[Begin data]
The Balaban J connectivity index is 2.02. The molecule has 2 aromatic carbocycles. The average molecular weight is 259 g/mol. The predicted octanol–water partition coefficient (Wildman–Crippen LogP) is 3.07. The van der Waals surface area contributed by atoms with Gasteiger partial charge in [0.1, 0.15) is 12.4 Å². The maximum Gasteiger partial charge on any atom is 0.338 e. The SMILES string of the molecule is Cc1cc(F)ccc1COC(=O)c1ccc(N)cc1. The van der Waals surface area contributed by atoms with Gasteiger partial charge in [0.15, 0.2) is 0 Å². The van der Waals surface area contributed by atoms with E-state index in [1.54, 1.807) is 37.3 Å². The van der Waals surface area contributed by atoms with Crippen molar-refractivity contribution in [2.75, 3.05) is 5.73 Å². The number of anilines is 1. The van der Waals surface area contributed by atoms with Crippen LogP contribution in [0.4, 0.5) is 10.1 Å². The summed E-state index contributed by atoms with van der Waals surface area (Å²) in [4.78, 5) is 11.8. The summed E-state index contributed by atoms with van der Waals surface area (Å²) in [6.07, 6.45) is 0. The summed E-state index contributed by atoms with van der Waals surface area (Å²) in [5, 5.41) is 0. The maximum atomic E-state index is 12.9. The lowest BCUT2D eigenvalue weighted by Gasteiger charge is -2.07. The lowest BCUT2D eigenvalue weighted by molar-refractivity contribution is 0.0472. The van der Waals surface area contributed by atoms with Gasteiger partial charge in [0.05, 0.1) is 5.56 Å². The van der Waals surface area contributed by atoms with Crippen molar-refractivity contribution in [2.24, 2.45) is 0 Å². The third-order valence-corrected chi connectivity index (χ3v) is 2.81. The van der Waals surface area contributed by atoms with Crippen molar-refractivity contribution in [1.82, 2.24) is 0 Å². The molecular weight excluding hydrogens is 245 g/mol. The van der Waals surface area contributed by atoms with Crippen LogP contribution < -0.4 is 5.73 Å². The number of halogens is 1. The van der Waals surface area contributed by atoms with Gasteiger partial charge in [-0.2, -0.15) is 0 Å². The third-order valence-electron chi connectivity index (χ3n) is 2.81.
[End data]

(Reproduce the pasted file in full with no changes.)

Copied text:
The Balaban J connectivity index is 2.02. The molecule has 2 aromatic carbocycles. The average molecular weight is 259 g/mol. The predicted octanol–water partition coefficient (Wildman–Crippen LogP) is 3.07. The van der Waals surface area contributed by atoms with Gasteiger partial charge in [0.1, 0.15) is 12.4 Å². The maximum Gasteiger partial charge on any atom is 0.338 e. The SMILES string of the molecule is Cc1cc(F)ccc1COC(=O)c1ccc(N)cc1. The van der Waals surface area contributed by atoms with Gasteiger partial charge in [0.15, 0.2) is 0 Å². The van der Waals surface area contributed by atoms with E-state index in [1.54, 1.807) is 37.3 Å². The van der Waals surface area contributed by atoms with Crippen molar-refractivity contribution in [2.75, 3.05) is 5.73 Å². The number of anilines is 1. The van der Waals surface area contributed by atoms with Crippen LogP contribution in [0.4, 0.5) is 10.1 Å². The summed E-state index contributed by atoms with van der Waals surface area (Å²) in [4.78, 5) is 11.8. The summed E-state index contributed by atoms with van der Waals surface area (Å²) in [6.07, 6.45) is 0. The summed E-state index contributed by atoms with van der Waals surface area (Å²) in [5, 5.41) is 0. The maximum atomic E-state index is 12.9. The lowest BCUT2D eigenvalue weighted by Gasteiger charge is -2.07. The lowest BCUT2D eigenvalue weighted by molar-refractivity contribution is 0.0472. The van der Waals surface area contributed by atoms with Gasteiger partial charge in [0.05, 0.1) is 5.56 Å². The van der Waals surface area contributed by atoms with Crippen molar-refractivity contribution in [2.24, 2.45) is 0 Å². The third-order valence-corrected chi connectivity index (χ3v) is 2.81. The van der Waals surface area contributed by atoms with Crippen molar-refractivity contribution in [1.82, 2.24) is 0 Å². The molecular weight excluding hydrogens is 245 g/mol. The van der Waals surface area contributed by atoms with Crippen LogP contribution < -0.4 is 5.73 Å². The number of halogens is 1. The van der Waals surface area contributed by atoms with Gasteiger partial charge in [-0.2, -0.15) is 0 Å². The third-order valence-electron chi connectivity index (χ3n) is 2.81.